To mark the 43rd anniversary of the assassination of Martin Luther King Jr. and second anniversary of the fatal shootings of three Pittsburgh police officers, CeaseFirePa, Black Political Empowerment Project (B-PEP), Pittsburgh Interfaith Impact Network (PIIN) along with other community groups are urging state and federal lawmakers to make changes to gun regulations.
Jana Finder, the Western Pennsylvania coordinator for CeaseFirePa, says that holes were revealed in the background check system after the Tucson, Arizona shooting that killed six people in January. She says that the loopholes can be closed if each state is required to submit the names of those who are prohibited from purchasing guns to the Federal Investigation Bureau (FBI).
"The background check system is broken and it's not going to be repaired or work properly until the states provide the information they have."
Finder says that Pennsylvania has about a half million of those records, but not one has been submitted to the FBI.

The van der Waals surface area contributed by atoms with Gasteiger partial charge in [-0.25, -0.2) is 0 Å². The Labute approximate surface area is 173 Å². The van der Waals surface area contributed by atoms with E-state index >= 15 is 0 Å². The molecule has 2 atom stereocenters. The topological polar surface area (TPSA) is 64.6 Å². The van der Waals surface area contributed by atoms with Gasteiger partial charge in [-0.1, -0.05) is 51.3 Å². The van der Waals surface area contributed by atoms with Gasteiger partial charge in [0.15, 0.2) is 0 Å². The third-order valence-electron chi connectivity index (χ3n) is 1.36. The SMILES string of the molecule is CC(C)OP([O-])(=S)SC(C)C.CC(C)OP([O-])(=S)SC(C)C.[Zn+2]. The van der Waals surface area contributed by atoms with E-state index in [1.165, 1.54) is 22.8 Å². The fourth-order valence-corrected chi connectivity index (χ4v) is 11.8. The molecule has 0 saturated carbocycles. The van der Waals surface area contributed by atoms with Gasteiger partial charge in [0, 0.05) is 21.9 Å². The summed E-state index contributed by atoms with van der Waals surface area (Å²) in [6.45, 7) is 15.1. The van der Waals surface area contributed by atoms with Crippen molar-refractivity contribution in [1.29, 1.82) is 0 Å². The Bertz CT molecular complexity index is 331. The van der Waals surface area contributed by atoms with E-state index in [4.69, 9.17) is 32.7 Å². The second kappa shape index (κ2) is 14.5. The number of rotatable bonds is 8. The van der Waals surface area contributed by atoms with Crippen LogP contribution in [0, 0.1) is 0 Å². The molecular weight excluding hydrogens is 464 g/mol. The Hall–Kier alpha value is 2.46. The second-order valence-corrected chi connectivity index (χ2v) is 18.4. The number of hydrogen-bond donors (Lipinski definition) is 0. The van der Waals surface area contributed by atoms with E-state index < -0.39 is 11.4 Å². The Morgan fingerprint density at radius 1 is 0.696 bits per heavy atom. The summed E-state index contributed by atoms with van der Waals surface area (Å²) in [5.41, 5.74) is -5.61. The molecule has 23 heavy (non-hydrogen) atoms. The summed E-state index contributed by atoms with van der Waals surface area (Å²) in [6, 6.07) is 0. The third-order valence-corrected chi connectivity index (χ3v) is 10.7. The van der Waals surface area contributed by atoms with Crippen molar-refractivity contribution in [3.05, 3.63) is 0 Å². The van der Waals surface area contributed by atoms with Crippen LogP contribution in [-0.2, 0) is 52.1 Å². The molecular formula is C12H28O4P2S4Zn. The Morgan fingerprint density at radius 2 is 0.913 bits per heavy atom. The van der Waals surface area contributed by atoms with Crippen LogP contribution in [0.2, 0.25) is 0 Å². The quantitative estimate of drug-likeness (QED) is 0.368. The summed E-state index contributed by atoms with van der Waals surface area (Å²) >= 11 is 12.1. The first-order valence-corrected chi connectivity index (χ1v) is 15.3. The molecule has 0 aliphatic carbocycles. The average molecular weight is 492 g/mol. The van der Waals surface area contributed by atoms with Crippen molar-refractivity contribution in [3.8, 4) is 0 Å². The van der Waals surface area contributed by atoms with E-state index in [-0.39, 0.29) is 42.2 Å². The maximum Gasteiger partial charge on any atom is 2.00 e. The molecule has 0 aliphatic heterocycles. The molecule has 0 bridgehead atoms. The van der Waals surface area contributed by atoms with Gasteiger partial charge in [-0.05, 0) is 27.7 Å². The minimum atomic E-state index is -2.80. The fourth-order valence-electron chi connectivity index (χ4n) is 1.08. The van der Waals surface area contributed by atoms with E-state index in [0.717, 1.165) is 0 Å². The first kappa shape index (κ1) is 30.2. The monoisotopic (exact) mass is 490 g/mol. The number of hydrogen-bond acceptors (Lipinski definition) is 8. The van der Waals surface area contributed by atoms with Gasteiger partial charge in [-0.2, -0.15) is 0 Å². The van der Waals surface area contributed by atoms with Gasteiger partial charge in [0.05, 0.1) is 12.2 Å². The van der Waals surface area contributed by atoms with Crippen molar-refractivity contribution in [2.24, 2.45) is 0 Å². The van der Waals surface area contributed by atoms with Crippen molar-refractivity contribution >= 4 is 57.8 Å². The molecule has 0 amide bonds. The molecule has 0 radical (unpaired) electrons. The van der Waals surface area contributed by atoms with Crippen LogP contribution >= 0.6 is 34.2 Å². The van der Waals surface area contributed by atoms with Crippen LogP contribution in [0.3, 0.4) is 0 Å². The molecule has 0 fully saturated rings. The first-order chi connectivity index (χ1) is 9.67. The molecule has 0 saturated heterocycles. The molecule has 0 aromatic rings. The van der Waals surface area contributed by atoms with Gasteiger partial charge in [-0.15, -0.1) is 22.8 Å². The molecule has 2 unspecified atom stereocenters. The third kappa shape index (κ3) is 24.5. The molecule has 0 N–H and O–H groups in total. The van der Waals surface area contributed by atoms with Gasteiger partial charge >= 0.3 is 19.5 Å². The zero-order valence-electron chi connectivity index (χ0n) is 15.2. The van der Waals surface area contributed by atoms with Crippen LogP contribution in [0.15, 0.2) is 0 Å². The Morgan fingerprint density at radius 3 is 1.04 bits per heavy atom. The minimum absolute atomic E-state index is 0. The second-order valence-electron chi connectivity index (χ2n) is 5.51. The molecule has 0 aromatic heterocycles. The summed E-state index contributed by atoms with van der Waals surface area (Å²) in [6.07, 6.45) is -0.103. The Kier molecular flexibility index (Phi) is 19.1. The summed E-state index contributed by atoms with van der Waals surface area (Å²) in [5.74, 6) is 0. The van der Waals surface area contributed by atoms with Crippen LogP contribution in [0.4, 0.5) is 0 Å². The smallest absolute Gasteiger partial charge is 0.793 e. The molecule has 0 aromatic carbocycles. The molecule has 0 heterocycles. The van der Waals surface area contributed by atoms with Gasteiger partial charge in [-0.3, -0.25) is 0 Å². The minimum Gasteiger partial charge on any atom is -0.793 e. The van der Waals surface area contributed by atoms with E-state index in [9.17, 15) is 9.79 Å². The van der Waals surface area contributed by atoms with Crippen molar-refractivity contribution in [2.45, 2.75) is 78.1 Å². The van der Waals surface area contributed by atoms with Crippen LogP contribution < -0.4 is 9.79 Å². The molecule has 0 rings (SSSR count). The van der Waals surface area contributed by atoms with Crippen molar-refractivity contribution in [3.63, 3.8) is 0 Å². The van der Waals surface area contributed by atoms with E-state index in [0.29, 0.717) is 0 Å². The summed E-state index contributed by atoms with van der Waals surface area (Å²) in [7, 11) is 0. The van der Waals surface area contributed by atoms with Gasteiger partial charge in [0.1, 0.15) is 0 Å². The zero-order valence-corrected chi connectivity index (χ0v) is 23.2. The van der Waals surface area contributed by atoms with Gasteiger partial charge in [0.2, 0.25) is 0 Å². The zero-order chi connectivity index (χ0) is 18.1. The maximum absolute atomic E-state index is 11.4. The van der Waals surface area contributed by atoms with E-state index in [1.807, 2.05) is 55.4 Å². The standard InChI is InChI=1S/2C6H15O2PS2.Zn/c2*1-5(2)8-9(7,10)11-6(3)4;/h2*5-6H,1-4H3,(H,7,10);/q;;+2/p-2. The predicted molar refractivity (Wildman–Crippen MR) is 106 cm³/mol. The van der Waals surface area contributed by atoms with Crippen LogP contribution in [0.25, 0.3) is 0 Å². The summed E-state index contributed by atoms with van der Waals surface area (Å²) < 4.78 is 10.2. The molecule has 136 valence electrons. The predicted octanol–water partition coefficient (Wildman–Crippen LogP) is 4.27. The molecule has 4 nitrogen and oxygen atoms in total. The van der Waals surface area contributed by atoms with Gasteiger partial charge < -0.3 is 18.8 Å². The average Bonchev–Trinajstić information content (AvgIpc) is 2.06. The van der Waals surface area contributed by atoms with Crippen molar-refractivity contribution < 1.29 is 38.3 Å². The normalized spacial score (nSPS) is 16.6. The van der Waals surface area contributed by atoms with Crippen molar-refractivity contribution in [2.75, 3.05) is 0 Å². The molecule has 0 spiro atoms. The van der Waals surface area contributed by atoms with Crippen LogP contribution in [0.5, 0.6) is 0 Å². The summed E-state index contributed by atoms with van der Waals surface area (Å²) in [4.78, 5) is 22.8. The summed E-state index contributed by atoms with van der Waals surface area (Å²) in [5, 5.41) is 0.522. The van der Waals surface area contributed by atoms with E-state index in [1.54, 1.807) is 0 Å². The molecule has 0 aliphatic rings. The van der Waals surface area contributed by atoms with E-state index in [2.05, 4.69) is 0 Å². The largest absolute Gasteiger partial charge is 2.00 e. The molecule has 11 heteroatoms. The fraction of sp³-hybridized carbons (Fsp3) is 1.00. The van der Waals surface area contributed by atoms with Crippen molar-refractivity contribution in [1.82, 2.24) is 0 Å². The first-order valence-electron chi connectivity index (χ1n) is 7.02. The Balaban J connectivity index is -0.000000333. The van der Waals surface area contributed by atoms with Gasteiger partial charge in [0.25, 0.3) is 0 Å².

The groups are also attempting to get a nationwide law requiring a background check for every gun purchase. Finder says that there are some circumstances in which the purchaser is not even asked for any form of identification.
On April 30th, CeaseFirePa, B-PEC, and PIIN are planning to hold a memorial service and public forum about gun violence during the National Rifle Association's (NRA) National Convention in Pittsburgh. Finder says that in the past, they have resisted CeaseFirePa's suggestions.
"We're holding this, sort of, counter-event to acknowledge the victims of gun violence and to let the National NRA members know that we are suffering from a gun violence problem."
Finder says a petition is being circulated online.